There’s dark humor, and then there’s the obsidian comedy that pervades Aleksei Balabanov’s Cargo 200, a look at slices of Russia’s population as the country took its first awkward steps away from Communism toward Capitalism in the mid’ 80s. Filtered through the grim details surrounding a series of true-life murders and kidnappings committed by a local police captain and brimming with allegorical characters representing a spread of personalities and institutions, calling the film densely-layered would be gross understatement. A solid grasp of near-term Russian history isn’t required to appreciate what Cargo 200 (the clandestine code for dead Russian soldiers shipped home from Afghanistan) has to offer, but there’s little doubt a great deal more stands to be gained by viewers familiar with the country’s tumultuous turns in recent decades.
Cross-cutting between several different groups – a career soldier and his professor brother, a moon-shining family on the outskirts of town, clubbing teens, and the afore-mentioned sadistic police captain – the film weaves the characters’ lives together as they fret and debate over the changes in government at hand. The picture’s focus ultimately settles in on the unhinged policeman Zhurov and his captive “bride” Angelika as he foists increasingly savage degradation upon her. The sheer collective absurdity of circumstance pushes the film into the realm of very, very dark comedy as the stage is set for violent retribution against Zhurov and his family.
Balabanov’s script engendered great anticipation from the Russian film community but couldn’t land name talent based on its extreme subject matter – also a point of contention for the government, which held the film out of theaters and off television for an extended period of time before finally allowing it to see the light of day. Cargo 200 certainly isn’t flattering in its portrait of Russians as drunken hoods with little faith in God and even less in one another – it presents a country on the brink of a social apocalypse, with each demographic in line for its come-uppance. Cheery pop music underscores the optimistic tone the world viewed Russia’s transition with – a point of view clearly at odds with the citizenry experiencing the direct, day-to-day effects of a country in the throes of massive political change.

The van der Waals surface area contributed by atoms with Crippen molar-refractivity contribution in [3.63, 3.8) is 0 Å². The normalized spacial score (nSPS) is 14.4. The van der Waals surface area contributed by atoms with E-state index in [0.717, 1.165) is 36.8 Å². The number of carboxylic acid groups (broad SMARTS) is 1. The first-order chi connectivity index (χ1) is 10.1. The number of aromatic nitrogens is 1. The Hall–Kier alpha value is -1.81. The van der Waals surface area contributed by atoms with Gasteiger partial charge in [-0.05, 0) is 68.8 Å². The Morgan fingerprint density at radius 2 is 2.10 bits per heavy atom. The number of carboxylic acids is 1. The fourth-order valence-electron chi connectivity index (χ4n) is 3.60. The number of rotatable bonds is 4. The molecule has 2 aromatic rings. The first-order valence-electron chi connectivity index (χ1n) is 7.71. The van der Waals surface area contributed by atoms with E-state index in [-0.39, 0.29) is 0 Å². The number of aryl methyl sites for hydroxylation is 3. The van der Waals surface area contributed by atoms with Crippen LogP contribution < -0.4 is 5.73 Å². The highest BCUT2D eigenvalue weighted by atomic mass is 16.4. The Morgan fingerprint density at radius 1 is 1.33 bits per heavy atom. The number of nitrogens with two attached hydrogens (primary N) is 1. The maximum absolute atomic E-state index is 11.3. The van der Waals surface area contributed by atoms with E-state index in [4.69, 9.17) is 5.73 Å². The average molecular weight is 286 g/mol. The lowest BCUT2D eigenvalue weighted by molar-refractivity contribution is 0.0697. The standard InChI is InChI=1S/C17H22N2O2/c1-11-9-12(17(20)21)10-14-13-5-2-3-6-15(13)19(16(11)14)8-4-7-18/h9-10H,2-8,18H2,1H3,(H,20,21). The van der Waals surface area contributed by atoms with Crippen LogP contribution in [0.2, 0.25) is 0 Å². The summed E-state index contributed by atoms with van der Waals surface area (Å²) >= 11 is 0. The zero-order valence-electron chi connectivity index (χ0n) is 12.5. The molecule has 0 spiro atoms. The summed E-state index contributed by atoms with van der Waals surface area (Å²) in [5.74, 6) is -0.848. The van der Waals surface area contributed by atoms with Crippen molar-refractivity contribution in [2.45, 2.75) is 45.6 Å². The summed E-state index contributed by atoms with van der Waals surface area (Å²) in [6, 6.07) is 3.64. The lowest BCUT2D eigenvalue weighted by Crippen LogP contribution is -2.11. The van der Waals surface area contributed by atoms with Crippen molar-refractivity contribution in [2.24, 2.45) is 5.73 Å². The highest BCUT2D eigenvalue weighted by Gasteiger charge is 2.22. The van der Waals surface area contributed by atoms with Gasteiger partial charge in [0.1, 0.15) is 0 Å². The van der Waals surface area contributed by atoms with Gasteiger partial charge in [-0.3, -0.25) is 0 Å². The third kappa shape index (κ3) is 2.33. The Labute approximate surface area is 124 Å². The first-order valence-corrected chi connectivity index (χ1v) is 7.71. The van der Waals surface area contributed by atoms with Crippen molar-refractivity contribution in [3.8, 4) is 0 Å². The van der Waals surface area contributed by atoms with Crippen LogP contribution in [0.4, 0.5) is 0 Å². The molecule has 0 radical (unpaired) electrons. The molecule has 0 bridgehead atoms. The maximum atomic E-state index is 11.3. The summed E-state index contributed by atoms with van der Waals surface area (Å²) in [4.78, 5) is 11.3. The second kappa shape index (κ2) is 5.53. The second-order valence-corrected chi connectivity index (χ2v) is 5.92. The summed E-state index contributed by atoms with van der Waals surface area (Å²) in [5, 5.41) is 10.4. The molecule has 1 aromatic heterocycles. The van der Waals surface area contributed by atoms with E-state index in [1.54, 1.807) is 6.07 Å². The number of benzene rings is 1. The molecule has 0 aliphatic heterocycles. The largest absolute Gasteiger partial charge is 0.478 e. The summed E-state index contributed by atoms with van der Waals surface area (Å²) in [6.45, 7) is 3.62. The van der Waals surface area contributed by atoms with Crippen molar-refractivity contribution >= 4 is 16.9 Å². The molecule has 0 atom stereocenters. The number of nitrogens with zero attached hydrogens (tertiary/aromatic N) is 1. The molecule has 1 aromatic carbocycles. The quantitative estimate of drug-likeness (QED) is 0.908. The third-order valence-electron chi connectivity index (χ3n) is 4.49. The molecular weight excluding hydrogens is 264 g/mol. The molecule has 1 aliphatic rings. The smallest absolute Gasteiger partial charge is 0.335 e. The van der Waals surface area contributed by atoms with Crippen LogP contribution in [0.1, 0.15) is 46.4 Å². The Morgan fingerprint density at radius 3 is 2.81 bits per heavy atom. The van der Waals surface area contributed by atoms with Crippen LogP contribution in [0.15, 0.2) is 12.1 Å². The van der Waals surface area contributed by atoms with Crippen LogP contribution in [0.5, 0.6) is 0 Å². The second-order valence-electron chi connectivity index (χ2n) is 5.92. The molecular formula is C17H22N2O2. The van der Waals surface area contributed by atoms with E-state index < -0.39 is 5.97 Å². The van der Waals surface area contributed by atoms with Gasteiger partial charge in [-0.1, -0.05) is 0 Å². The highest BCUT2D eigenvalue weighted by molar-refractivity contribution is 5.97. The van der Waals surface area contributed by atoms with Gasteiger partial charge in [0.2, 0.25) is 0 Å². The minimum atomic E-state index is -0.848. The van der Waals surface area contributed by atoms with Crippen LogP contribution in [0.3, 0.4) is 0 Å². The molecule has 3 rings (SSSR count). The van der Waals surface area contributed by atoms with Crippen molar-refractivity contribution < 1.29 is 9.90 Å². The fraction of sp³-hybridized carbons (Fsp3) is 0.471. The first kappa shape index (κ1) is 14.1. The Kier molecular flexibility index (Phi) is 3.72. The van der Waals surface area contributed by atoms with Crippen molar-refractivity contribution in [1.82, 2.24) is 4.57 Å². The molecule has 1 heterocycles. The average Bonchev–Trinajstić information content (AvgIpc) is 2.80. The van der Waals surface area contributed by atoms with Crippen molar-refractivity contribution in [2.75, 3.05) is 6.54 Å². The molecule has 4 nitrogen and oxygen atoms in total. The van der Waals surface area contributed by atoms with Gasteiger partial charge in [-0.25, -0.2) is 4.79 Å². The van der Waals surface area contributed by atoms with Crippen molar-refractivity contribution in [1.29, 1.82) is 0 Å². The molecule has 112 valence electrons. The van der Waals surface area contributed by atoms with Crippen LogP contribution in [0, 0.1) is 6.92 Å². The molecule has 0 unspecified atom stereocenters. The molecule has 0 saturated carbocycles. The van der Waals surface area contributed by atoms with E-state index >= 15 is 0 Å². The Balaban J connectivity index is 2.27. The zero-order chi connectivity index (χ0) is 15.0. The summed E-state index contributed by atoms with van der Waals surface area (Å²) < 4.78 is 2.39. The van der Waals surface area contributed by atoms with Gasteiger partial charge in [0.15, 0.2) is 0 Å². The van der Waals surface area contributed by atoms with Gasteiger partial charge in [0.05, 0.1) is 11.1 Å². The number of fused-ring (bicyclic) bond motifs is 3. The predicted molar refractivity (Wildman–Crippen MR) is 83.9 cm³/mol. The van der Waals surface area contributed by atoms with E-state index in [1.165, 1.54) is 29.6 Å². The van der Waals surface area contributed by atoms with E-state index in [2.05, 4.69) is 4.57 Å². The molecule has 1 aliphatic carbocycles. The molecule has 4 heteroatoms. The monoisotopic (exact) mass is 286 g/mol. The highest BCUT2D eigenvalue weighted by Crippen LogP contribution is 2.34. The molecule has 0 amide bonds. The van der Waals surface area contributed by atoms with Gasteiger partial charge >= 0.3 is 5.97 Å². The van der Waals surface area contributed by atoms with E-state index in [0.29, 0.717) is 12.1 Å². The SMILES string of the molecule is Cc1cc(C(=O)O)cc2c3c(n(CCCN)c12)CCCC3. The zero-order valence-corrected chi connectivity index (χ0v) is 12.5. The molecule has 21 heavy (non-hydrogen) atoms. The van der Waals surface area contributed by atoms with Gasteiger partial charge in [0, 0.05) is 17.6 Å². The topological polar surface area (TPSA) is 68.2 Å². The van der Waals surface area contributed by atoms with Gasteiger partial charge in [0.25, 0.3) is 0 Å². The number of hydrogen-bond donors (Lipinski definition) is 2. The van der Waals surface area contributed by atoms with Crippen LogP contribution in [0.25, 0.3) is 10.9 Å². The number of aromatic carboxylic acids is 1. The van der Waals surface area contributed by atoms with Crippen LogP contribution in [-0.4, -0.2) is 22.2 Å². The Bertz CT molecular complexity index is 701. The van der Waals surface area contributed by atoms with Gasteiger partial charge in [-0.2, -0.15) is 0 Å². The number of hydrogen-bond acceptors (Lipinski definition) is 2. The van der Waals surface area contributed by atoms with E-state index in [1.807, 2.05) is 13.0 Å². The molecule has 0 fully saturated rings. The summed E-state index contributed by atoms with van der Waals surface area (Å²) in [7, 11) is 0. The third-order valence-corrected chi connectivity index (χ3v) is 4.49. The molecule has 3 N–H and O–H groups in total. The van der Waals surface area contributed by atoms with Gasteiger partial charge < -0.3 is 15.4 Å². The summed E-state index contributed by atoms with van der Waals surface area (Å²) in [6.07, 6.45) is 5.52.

The film has a dark, gritty look befitting its characters and their stories. Set primarily in the fictionalized industrial city of Lenisk, scenes take place inside rotting tenements and sun-blasted, crumbling town squares. The afore-mentioned pop-heavy soundtrack adds to the disorienting, intentionally off-putting vibe coursing through the characters and story.
Running a tight 90 minutes, Cargo 200 keeps up a brisk pace tracking its many varied characters. Regardless of whether its allusions hit their mark with a given viewer or not, those unafraid of a rough night at the movies will find themselves drawn into the story’s twisted sense of humor and unconventional narrative choices. A far cry from his more straight forward but equally effective 1997’s suspenser Brother, Balabanov has created an intelligent and high original thriller worthy of notice.